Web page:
The Group of Seven industrialized nations on Thursday called for ensuring "the highest standards of financial regulation" over Facebook Inc.'s proposed digital currency Libra to prevent potential money laundering, terrorist financing and other unlawful activity.
In a summary released after a two-day meeting in Chantilly, France, the G-7 finance ministers and central bank governors expressed "serious regulatory and systemic concerns" about the Facebook project, casting doubt on the social media giant's plan to create a cryptocurrency-based payment system as early as next year.
The G-7 will coordinate with the broader Group of 20 economies, the Financial Stability Board and other standard-setting bodies in effectively regulating and overseeing Libra and other so-called stablecoins -- cryptocurrencies pegged to real currencies -- according to the summary.
The meeting involving Britain, Canada, France, Germany, Italy, Japan and the United States plus the European Union was dominated by Libra and proposed cryptocurrency retail payments, given Facebook's global reach with its user base of 2.7 billion people, about a third of the world's population.
Regulators, lawmakers and central bankers have been scrutinizing the project, with critics saying it could affect the global financial system and undermine traditional roles of governments such as issuing currency.
Japanese Finance Minister Taro Aso said the G-7 "was able to send a strong message" that Facebook needs to address regulatory concerns before launching such a service and that the highest standards of financial regulation would need to be met in the case of Libra, an instrument that could affect monetary sovereignty and the functioning of the international monetary system.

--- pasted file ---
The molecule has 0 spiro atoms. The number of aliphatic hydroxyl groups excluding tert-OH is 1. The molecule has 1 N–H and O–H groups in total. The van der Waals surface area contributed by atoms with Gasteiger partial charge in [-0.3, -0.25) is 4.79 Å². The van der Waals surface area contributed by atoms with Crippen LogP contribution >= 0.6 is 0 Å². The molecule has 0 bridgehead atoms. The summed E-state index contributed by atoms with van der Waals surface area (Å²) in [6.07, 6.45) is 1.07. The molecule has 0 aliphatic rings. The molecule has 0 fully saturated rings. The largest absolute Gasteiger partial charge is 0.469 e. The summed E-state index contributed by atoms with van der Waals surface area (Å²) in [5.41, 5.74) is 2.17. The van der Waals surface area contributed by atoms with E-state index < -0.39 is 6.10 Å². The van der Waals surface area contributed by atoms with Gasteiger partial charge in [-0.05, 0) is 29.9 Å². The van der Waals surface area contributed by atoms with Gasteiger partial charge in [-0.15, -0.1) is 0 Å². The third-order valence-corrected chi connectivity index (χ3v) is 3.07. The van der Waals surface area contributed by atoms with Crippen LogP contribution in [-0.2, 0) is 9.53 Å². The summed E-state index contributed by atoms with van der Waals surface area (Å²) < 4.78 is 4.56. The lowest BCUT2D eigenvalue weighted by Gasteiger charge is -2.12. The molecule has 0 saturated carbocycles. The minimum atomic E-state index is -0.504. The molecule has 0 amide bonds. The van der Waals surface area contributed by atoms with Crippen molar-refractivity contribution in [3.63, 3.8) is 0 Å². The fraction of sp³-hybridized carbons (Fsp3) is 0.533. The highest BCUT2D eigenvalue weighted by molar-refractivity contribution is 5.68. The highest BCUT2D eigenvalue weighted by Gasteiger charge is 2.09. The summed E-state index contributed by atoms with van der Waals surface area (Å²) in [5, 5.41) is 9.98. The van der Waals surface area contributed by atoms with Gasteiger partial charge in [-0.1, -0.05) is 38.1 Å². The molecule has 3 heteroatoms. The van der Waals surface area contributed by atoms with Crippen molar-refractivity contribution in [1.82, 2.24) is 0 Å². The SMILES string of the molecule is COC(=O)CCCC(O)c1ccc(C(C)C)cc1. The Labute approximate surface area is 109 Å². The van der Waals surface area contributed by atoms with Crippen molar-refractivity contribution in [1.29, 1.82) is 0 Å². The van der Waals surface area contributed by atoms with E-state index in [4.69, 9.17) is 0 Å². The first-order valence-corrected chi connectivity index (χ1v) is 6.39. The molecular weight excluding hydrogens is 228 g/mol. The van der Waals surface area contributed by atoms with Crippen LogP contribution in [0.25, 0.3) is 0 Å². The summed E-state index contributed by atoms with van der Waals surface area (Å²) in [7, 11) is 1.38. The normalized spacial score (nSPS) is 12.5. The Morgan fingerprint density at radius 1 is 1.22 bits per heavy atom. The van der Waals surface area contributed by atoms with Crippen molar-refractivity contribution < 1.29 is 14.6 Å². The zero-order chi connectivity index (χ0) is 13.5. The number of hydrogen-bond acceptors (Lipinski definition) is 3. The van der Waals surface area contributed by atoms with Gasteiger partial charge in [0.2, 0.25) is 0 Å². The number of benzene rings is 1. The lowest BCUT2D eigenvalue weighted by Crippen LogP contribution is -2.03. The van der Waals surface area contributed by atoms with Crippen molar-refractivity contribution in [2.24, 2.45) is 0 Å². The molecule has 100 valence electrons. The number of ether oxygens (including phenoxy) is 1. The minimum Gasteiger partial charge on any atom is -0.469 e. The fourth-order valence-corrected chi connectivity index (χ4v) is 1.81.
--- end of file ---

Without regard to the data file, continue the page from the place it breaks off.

The summary said the ministers including Aso, French host Bruno Le Maire and U.S. Treasury Secretary Steven Mnuchin agreed that those concerns must be addressed "before such projects can be implemented."
The meeting -- which came a month after Facebook announced the project -- "paved the way for tying up with the G-20, FATF and others for further discussions" on Libra, Aso told reporters after the meeting, referring to the Financial Action Task Force on Money Laundering, an international body.
The seven developed economies expect a G-7 working group to present a final report on policy recommendations for stablecoins by the next meeting of G-20 finance ministers and central bank governors, set to take place on the sidelines of the annual meetings of the World Bank and the International Monetary Fund in October.
The G-20 comprises the G-7 plus major emerging economies such as China, India, Brazil and South Africa.
Aside from Libra, the G-7 finance chiefs agreed on an approach to taxation of multinational companies including big internet companies, according to the summary.
They affirmed that new rules should be developed to allow taxation of activities that take place without a physical presence.
"Before this G-7, there (were) no agreements among the G-7 countries and also among the G-20 countries about the necessity of taxing private companies without a physical presence, or with a limited physical presence," Le Maire said. "There is an agreement on that principle, that's new."
The G-7 also agreed on the need for minimum corporate taxation to prevent information technology giants such as Facebook and Apple Inc. from seeking out low-tax countries to boost profits.
"Ministers agreed that a minimum level of effective taxation...would contribute to ensuring that companies pay their fair share of tax," the summary said. "The tax level to be set would depend on concrete design features of the rules."
A specific tax rate would emerge as early as next year in talks taking place at the Organization for Economic Cooperation and Development.
On the world economy, the G-7 shared the view that "while global growth appears to be stabilizing with an expected moderate pick-up in 2020, risks remain tilted to the downside," according to the summary.
"Most importantly, trade and geopolitical tensions have intensified," it said, in reference to trade disputes between the United States and China, as well as rising tensions over Iran's nuclear development.